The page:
Can Cocoa Beans be TOO Fresh?

Sometimes fresh is not best - it's necessary to age cocoa beans before using them

I received the following email from a ChocolateLife member, who gave me permission to post it here:

Dear Clay:

I'm starting up a group of farmers in the north of Malawi, right next to Matema/Kyela in Tanzania.

We're getting beans from Tanzania that us giving a off flavour reminiscent of grass or a yeasty taste (not smell). The flavor is particularly pronounced in the cacao powder after roasting at 135° C for 20 minutes in a drum roaster. I'm grinding the beans as for chocolate liqueur, and pressing using a vehicle hydraulic jack and large truck cylinder.

Questions

  • Is this possible to remedy through roasting and conching?
  • Where do I start looking for the problem in the fermentation process?

The group we started only produce about 250kg of beans per week, but we'd like to build up a artisanal chocolate business aimed at tourism, if we can get the quality right.

Pierre

My response

Pierre:

To the best of my knowledge you may be able to process out the grassy notes in the chocolate by roasting and conching but you'd do that at the risk of processing out flavors and aromas you want to keep.

However - there may be a simple solution and it requires an answer to a simple question: How long is it from the time the beans come off the drying pad before they are roasted?

Believe it or not, "fresh" beans need to be aged before they can be used. There's not a whole lot of formal research on this because it's not an issue for most chocolate makers as it normally takes several months for the beans to reach the factory after leaving the farm. If you are roasting the beans within 8-12 weeks of their being removed from the drying pad there is a likelihood that you'll get the notes you're finding, along with yeasty and/or wet cardboard flavors.

I know that it costs to keep beans in inventory before using them, but I would cast about for beans that have been aged for at least 2-3 months before processing them to see if you have the same issues with aged beans.

I think it's great you're looking into a small-scale business that incorporates tourism and please keep TheChocolateLife community apprised of your progress!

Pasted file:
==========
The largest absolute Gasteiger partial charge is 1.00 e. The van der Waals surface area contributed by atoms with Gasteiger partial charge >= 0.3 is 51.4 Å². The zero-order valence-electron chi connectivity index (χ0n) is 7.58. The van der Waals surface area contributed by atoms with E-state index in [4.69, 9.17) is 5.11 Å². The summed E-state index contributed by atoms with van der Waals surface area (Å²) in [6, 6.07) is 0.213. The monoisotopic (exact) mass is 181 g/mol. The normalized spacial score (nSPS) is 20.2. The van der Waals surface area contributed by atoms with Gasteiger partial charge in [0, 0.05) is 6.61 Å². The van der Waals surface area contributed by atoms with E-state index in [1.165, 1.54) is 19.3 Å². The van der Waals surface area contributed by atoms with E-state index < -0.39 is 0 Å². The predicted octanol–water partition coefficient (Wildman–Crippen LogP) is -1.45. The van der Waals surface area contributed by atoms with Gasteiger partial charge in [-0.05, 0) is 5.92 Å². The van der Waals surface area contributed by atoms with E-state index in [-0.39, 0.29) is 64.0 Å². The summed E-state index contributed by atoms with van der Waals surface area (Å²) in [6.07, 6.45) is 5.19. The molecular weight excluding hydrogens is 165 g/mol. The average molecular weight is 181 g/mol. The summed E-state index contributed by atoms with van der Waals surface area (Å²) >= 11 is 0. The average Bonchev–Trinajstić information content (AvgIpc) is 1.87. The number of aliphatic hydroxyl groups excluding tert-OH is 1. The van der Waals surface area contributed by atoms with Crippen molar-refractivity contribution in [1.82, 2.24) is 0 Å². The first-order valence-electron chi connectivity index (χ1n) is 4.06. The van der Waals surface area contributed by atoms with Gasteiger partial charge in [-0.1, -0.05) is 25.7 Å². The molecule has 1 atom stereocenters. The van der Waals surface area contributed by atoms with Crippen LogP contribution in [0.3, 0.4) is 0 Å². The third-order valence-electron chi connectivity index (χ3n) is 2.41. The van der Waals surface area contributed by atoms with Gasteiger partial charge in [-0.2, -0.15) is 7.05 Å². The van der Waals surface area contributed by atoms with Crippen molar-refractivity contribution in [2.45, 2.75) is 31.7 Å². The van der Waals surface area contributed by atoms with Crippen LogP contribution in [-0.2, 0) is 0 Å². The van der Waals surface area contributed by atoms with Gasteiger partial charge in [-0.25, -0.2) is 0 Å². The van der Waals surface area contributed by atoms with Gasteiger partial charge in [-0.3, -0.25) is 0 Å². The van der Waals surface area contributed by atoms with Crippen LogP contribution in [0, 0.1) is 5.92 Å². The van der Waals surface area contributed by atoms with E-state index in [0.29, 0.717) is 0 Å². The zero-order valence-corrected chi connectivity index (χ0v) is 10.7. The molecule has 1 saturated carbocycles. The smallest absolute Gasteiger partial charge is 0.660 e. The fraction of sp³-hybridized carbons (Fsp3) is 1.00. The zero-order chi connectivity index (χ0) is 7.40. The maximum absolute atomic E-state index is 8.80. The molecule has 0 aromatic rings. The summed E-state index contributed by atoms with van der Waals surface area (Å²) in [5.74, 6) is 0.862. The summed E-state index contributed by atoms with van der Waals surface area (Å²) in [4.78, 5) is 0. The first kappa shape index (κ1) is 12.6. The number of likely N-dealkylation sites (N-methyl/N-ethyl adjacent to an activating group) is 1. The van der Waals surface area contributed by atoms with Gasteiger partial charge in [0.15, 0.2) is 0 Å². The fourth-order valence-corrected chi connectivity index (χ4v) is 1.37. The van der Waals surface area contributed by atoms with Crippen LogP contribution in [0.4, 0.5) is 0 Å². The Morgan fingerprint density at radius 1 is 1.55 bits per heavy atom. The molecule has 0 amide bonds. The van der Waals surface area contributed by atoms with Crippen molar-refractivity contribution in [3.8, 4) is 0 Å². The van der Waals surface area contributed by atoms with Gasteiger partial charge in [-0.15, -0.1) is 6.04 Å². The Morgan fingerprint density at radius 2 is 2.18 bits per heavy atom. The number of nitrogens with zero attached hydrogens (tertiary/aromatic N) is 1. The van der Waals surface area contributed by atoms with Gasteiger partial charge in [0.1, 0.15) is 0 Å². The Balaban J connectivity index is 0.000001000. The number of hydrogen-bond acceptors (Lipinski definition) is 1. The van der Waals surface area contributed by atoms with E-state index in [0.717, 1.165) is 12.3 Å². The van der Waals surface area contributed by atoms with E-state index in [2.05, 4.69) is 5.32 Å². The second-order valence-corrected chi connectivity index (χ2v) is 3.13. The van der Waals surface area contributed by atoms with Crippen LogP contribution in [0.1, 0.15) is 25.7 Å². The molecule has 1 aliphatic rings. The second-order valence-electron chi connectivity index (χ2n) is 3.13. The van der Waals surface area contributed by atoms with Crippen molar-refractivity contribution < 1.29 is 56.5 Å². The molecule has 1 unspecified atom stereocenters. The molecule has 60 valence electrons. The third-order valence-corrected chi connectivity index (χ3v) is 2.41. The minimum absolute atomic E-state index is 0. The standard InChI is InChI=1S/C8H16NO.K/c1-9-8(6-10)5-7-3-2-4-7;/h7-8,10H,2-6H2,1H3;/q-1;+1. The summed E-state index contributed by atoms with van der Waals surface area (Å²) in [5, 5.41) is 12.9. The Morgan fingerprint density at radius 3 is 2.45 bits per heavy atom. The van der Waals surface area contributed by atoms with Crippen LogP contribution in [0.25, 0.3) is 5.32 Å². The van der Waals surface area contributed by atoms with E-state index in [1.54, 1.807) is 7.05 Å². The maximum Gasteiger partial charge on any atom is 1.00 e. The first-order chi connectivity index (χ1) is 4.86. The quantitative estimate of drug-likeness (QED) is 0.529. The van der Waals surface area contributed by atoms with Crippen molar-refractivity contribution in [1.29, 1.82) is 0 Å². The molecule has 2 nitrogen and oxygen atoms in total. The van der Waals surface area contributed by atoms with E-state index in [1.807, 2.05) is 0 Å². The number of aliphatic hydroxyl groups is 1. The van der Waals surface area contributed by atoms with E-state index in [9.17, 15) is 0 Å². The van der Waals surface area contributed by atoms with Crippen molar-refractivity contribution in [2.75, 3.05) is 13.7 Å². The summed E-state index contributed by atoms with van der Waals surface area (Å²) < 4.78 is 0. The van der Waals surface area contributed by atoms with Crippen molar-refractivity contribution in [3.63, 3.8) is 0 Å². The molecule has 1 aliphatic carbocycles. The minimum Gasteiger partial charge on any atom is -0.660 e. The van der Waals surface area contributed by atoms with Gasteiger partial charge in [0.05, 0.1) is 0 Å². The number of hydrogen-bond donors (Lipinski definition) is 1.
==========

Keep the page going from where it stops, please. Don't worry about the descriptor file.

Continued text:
I am looking forward to learning more.

Comments
No. 1-4
Sebastian
Sebastian

Hi Pierre - curious as to if you were ever able to try splitting a batch and roasting half under your normal conditions, and half at the elevated temperature noted earlier - and if that had any impact?

Sebastian
Sebastian

Hi Pierre - this wasn't immediately obvious to me (it could just be that as i'm aging technology is outpacing me...) - but my response is collapsed underneath your post, and may not be apparent that it's there. In fact, when i came back to the page after i posted, i had to do a double take to find the post that i knew i just posted, but couldn't find...

Pierre le Roux
Pierre le Roux

Hi Sebastian Great input. By grassiness, I refer to a "green" taste reminiscent of freshly mown lawn..the beans are processed very cleanly, no cross contamination, and were fermented for 7 days (low temperatures and rain in first couple of days required this) The fermentation was also - as en experiment - started off with inoculation with 10g packet of local bread yeast in a batch of 180kg of wet beans. Beans were fermented in 60 liter plastic bins, and stirred well every second day. On the 4 th day, temperatures reached 47°C (recorded with a HOBO datalogger), and when the temperatures kept dropping, the beans were first shade-dried fir 24 hrs from day 7, then moved to full sun. A nice dark reddish brown colour developed.

The beans were not showing any signs of mould or bacterial growth, and low acid smell compared to beans normally from groups in the region. After drying, and storing in plastic bin, acid smell (acetic) was more pronounced. A sample of 3kg (wet) was drawn at day 4.'

The grassy notes seems to be common to samples from the area this time of the year - of another 7 samples obtained, 6 showed the same "problem" - it does seem to decrease as the batch rests, and I will be keeping an eye on the process.

Ant other helpful suggestions, or comments?

Sebastian
Sebastian

Troubleshooting flavor from a distance is a VERY difficult thing to do, largely as a result of not having a shared lexicon (are you positive that what he means by grassy, you mean the same thing?)

There's a tremendous amount of research in this area - almost none of which is public i'm afraid. Grassiness as a function of bean processing (note: NOT as a result of cross contamination), absolutely can be processed out. If it's present as a result of cross contamination (ie be stored or coprocessed with other vegetal materials) - it becomes a bit more complex. Sometimes it can be processed out, sometimes it can't.

Out of curiosity, what makes you recommend aging of the dry beans as a solution to grassiness?